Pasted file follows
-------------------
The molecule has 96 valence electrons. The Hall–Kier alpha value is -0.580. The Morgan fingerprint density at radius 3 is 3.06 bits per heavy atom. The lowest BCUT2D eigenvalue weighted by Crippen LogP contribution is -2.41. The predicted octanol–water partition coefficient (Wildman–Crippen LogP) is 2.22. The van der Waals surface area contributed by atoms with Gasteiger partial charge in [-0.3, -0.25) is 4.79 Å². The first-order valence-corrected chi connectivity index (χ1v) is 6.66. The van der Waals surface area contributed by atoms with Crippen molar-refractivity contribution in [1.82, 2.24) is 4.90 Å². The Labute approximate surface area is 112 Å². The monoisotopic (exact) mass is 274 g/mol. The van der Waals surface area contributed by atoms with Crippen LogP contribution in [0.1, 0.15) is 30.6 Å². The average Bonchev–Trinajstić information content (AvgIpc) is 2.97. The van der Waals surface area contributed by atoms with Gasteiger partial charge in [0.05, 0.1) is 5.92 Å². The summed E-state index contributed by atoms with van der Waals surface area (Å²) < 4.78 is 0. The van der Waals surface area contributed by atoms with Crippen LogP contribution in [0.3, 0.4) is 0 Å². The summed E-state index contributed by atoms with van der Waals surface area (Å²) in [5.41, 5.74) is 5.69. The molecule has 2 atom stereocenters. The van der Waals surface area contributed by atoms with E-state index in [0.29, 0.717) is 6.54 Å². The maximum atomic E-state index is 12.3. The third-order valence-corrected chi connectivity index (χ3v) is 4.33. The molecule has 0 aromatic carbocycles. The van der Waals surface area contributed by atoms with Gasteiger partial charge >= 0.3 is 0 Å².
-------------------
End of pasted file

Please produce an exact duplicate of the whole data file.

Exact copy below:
The molecule has 96 valence electrons. The Hall–Kier alpha value is -0.580. The Morgan fingerprint density at radius 3 is 3.06 bits per heavy atom. The lowest BCUT2D eigenvalue weighted by Crippen LogP contribution is -2.41. The predicted octanol–water partition coefficient (Wildman–Crippen LogP) is 2.22. The van der Waals surface area contributed by atoms with Gasteiger partial charge in [-0.3, -0.25) is 4.79 Å². The first-order valence-corrected chi connectivity index (χ1v) is 6.66. The van der Waals surface area contributed by atoms with Crippen molar-refractivity contribution in [1.82, 2.24) is 4.90 Å². The Labute approximate surface area is 112 Å². The monoisotopic (exact) mass is 274 g/mol. The van der Waals surface area contributed by atoms with Crippen LogP contribution in [0.1, 0.15) is 30.6 Å². The average Bonchev–Trinajstić information content (AvgIpc) is 2.97. The van der Waals surface area contributed by atoms with Gasteiger partial charge in [0.05, 0.1) is 5.92 Å². The summed E-state index contributed by atoms with van der Waals surface area (Å²) < 4.78 is 0. The van der Waals surface area contributed by atoms with Crippen LogP contribution in [0.3, 0.4) is 0 Å². The summed E-state index contributed by atoms with van der Waals surface area (Å²) in [5.41, 5.74) is 5.69. The molecule has 2 atom stereocenters. The van der Waals surface area contributed by atoms with E-state index in [0.29, 0.717) is 6.54 Å². The maximum atomic E-state index is 12.3. The third-order valence-corrected chi connectivity index (χ3v) is 4.33. The molecule has 0 aromatic carbocycles. The van der Waals surface area contributed by atoms with Gasteiger partial charge >= 0.3 is 0 Å².